Farm in the country

3. Build Livable Communities

Well-designed communities have a balance of jobs, homes, services, and amenities. While most Americans live in the suburbs, there is a strong preference for traditional neighborhood development (TND) that are compact, have pedestrian- and bicycle-friendly complete streets, quality public space, and a variety of uses and building types. The Main Street Four-Point Approach® can serve as the foundation for local communities to strengthen and revitalize downtowns by leveraging local assets—from cultural or architectural heritage, to local businesses and sense of place.

Design Neighborhoods—Not Subdivisions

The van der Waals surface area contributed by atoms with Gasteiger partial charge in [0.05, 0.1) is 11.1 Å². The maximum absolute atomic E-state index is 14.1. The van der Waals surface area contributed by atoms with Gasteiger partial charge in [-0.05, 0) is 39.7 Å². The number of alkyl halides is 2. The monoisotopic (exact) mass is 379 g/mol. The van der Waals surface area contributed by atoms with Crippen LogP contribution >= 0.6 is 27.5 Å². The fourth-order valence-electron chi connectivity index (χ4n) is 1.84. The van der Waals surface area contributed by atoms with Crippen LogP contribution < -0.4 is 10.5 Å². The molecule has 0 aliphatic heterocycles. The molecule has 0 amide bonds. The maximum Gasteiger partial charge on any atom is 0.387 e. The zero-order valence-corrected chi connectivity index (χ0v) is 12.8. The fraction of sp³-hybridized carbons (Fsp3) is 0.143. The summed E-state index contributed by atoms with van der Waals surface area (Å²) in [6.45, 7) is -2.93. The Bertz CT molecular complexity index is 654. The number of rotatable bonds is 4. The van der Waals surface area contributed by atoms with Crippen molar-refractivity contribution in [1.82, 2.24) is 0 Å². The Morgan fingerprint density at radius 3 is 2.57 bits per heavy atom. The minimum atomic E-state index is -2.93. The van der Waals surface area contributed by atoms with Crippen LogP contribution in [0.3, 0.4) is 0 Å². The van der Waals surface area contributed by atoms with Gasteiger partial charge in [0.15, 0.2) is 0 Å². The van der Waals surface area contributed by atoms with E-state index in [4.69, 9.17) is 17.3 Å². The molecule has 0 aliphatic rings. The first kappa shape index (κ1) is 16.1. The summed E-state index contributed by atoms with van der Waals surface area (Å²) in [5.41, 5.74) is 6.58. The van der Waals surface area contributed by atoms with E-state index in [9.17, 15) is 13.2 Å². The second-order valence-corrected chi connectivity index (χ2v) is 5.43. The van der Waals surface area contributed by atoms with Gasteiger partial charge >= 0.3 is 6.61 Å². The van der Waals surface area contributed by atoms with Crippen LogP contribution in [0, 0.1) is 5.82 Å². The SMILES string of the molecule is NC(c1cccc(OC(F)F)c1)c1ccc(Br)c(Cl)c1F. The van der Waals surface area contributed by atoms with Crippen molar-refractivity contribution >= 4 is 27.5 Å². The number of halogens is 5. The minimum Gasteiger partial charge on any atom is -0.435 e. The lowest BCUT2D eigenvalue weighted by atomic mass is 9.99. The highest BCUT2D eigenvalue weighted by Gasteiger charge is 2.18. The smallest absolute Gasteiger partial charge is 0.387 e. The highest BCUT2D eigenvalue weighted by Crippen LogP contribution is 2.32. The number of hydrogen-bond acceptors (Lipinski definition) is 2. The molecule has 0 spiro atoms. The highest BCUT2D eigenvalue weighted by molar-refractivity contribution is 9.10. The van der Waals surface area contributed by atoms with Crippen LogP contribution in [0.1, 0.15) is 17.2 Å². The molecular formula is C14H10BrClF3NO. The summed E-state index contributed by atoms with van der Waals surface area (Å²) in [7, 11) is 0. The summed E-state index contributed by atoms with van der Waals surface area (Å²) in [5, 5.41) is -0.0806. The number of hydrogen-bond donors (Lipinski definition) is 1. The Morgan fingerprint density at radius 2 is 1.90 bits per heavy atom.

Unlike conventional subdivisions, neighborhoods should be designed to create a sense of place and community identity that encourages social interaction, walking, and connectivity.

  • Discernible center
  • Noticeable boundaries
  • Compact in nature
  • Variety of housing types
  • Public and commercial activities in close proximity
  • Parks and open space
  • Connected street grid
  • Reduced building setbacks
  • Street parking
  • Community and civic buildings
  • Public transportation options
  • Quality architecture design
  • Strong sense of community

The graphic below shows the overall plan for the Village of Bayberry in Bear.  Note the grid street pattern and how each section of the community is connected with others.  It is intended to be series of neighborhoods, not a series of subdivisions.

Village of Bayberry in Bear, Delaware

Bring Back the Grid